Why I Studied Chinese

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Beijing Tiananmen Square

 

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You should see the look on people’s faces when I tell them I took seven years of Chinese, studied abroad in China, and was a Chinese minor. Obviously that’s not what you expect to hear from someone who spends most of her time changing two kids’ dirty diapers and wiping spit-up off her shirt.


It’s not something I bring up a lot, because I am afraid someone might force me to try to speak Chinese. After seven years of not using the language, I’m afraid my level is right up there with Ni Hao Kai Lan – if not lower. Mostly I only divulge my studies if I am talking about travel with someone. It makes me feel pretty cool (something I am not) to say, “Oh, well, I’ve been to China, Thailand, Brazil, and Taiwan.”

(Strangely, I’ve never been to New England, although that will be remedied this summer! I’ve also never been farther West in the US than Montana, unless you count airports.)

So why did I take Chinese? It was simple: I was scared of confusion.

I went to a magnet school for government and international studies for high school, and we had to have a total of six years of language studies for graduation—at least four years of one language and at least two years of another. I started French in eighth grade, and that was my four-year language. I was worried if I picked another Latin-based language I would confuse the two.

That left me Russian, Japanese, Chinese, and sign language as choices. I probably would have picked Japanese, except the teacher was also the woman who taught Chinese and was from China herself. Supposedly her Japanese class consisted mostly of, “Now the Chinese created this and then the Japanese stole it!”

Although my Chinese teacher in high-school was a little bit of a nut job, she introduced the Chinese culture to me in a way I found fascinating. We visited Chinese grocery stores, sang children’s songs, made sushi, and learned characters with flourish. The lei I wore around my neck on graduation day was LaoShi’s contribution to making sure the whole school knew Chinese students were different and special.

hsgraduation

Three years of high-school Chinese allowed me to skip … the first semester of college Chinese I. Yes, ONE semester. But in the next three-and-a-half years, I grew to love the crazy people in my class. I went to China for six weeks to study the language (and shop … and learn how to berate taxi drivers in Chinese).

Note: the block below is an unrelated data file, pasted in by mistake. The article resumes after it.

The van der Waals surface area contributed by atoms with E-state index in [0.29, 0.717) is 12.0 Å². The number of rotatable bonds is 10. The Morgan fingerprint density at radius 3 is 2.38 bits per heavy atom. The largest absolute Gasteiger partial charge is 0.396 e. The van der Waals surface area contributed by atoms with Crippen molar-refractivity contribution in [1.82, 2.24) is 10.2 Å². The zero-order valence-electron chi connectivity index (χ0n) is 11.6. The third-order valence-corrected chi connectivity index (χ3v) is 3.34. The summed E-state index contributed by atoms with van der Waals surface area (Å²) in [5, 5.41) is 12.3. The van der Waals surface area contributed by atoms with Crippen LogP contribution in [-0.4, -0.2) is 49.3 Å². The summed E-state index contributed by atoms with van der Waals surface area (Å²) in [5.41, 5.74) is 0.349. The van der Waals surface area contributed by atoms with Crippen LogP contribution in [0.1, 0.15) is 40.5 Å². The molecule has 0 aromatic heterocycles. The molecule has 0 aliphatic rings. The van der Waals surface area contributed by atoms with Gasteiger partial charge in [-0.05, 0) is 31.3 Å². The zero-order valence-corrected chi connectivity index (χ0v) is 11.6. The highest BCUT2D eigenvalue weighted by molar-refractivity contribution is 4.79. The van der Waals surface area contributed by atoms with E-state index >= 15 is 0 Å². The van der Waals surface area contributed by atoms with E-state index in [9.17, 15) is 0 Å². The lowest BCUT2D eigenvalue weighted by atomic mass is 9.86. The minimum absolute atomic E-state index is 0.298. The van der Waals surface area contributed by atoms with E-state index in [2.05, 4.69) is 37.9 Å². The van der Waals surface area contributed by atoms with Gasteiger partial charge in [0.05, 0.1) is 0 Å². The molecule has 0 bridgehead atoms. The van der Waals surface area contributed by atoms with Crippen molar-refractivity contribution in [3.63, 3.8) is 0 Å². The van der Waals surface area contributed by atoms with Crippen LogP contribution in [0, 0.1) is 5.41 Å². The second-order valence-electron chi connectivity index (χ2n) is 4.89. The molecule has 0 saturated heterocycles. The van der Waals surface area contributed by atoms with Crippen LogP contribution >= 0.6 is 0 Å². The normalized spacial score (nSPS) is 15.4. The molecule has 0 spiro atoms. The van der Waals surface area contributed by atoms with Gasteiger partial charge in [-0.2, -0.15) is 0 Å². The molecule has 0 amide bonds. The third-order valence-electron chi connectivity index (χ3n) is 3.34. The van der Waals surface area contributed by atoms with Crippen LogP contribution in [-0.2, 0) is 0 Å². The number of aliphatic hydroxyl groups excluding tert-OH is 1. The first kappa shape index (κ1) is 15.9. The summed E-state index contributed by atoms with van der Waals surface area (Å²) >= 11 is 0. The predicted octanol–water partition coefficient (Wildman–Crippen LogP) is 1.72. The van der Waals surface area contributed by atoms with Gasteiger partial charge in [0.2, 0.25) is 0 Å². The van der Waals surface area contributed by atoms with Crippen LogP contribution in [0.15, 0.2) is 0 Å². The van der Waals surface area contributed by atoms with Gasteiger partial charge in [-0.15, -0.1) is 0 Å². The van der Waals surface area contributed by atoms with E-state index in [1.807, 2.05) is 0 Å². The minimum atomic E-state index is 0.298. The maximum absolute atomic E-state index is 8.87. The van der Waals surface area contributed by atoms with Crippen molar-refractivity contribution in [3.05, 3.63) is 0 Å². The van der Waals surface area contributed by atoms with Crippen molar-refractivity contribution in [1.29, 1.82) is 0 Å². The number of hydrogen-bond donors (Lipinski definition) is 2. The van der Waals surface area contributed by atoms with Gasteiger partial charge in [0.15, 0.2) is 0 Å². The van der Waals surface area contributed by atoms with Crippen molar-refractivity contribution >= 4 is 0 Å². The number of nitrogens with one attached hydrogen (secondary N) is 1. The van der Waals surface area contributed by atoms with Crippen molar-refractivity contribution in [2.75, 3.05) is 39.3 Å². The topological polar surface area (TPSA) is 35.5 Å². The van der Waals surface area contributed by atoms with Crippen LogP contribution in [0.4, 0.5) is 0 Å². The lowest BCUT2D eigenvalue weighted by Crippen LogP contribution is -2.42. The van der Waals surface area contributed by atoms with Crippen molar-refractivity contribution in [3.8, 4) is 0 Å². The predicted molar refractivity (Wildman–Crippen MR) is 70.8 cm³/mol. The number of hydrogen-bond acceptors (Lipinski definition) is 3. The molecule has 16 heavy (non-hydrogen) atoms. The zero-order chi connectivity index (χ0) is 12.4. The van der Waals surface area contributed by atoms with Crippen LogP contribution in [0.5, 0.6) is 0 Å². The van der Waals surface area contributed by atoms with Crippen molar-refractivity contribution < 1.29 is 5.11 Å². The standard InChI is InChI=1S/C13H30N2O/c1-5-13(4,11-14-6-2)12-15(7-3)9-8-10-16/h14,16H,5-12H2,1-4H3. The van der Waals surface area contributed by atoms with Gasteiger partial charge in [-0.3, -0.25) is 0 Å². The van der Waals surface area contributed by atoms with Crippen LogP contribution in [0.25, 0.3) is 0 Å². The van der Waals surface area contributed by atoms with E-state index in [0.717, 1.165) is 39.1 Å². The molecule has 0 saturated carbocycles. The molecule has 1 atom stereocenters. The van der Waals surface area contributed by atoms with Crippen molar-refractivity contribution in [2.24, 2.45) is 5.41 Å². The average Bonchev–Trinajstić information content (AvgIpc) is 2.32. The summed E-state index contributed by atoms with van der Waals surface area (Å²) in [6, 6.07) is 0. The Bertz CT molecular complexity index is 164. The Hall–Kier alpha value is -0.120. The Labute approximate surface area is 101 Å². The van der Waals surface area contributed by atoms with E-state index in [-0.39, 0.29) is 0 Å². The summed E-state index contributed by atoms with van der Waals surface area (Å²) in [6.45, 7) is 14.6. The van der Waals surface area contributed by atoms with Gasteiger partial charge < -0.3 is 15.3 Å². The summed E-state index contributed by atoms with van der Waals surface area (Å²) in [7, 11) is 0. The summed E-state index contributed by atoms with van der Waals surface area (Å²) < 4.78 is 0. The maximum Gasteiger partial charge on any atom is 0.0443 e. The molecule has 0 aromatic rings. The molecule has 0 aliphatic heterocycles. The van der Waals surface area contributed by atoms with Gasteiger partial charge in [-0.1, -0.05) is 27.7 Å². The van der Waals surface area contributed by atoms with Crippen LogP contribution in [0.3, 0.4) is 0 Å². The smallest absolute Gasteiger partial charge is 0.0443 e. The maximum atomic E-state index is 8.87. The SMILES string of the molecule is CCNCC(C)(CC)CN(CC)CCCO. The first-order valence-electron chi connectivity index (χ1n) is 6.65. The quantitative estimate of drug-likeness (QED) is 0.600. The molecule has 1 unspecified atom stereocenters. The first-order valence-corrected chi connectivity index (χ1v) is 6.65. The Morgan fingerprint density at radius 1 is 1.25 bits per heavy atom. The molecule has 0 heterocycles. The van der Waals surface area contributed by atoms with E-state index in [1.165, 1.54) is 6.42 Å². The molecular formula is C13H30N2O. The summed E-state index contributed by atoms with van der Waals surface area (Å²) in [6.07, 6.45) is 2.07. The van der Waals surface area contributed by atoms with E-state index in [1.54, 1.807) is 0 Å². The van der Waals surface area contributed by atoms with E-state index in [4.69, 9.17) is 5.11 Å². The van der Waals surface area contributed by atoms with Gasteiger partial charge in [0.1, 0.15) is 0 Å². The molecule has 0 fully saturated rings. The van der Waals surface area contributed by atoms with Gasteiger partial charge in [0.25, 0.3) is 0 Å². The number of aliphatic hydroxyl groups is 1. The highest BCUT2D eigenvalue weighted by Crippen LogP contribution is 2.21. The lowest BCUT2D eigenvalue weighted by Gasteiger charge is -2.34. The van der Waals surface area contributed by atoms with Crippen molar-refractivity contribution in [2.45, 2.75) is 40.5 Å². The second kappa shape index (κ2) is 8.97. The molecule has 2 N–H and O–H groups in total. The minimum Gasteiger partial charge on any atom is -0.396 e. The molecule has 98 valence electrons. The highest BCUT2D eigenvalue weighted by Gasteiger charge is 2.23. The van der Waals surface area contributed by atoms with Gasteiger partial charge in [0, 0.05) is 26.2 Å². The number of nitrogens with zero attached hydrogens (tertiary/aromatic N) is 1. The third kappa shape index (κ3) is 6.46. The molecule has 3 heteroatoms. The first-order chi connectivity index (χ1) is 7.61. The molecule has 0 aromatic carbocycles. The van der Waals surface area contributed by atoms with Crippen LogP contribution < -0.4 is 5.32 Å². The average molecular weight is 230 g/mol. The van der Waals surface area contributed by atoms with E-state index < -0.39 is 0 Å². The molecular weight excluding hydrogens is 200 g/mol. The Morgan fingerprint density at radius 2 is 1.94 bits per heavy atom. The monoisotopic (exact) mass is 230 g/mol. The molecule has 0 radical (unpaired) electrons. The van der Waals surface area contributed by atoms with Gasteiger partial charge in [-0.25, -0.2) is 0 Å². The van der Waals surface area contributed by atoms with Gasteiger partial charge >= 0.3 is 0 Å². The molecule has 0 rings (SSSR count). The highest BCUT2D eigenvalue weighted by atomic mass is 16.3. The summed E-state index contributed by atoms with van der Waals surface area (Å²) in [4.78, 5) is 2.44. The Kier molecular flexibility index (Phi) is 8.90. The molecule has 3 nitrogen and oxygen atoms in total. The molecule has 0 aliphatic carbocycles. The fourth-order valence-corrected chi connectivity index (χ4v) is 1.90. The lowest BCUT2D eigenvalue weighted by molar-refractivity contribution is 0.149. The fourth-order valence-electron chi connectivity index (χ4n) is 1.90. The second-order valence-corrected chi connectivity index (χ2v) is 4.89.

No, I haven’t used it since I graduated. But I still feel like God put a love for all things China in my heart for a reason. Like many things in life, I will just wait and see how it works itself out.

So for now: zaijian, pengyoumen.

Tiananmen Square entrance to the Forbidden City.

 

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[Other possible answers to why I studied Chinese include: Lottie Moon, I really like Chinese take-out food, and I wanted to marry an Asian guy and have cute Asian babies.]
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6 thoughts on “Why I Studied Chinese

  1. 3 cheers for Asian babies! They are SOOO stinkin' cute! 🙂

    Yeah, so I had absolutely no idea that you have this background! Wow!

    I feel you on not wanting to talk about it. I took 2 full years of Hebrew, and I might (maybe, just maybe) be able to pronounce a word I see written in Hebrew, but I'm definitely not going to be able to tell you what it means….

  2. I loved learning a little bit more about you through this post, and I can relate! I studied three years of French in college, up to becoming fluent (according to my Parisian professor). I also spent a semester in the Middle East, attempting to learn Arabic. I was convinced I was going to join the State Department and return to the Middle East. I miss it, and I feel disappointed sometimes that it's been three years and I don't see where God is wanting me to head with all my passion for other parts of the world. Because right now it seems like he really wants me to stay here in America. But when I take a mental step backwards, I realize three years is nothing to God. Like you, I know he had a reason for me to fall in love with languages and invest that time and energy in my studies. He'll let me know when the time is right. Meanwhile, I'll stay here in the states living each day as best I can according to his will.

  3. OK Jessie, it's official. We're meant to be friends! I can relate to soooo much of this. And I lived in Thailand for two years! Unfortunately, I never got into China proper. Hong Kong and Macau (before HK went back to China) were as close as I got.

  4. Xie xie nide jieshao! Tebie you yisi!

    I studied Latin & French in high school & college. Then learned Chinese "barefoot" in China. Hard, hard language. But a wonderful accomplishment when you can communicate with people. The motivation is totally different when you're taking a test.

  5. This was so interesting, Jessie!

    I took two years of French in high school, then three semesters in college. I now recognize all of the French in the movie Beauty & the Beast. LOL 😉

    I'm brushing up some while my kids are studying French. Still — it's not pretty.

  6. I studied Chinese, too! I only took a year in high school, but I still remember how to say some things, enough that I understood all the Chinese words you used in this post!

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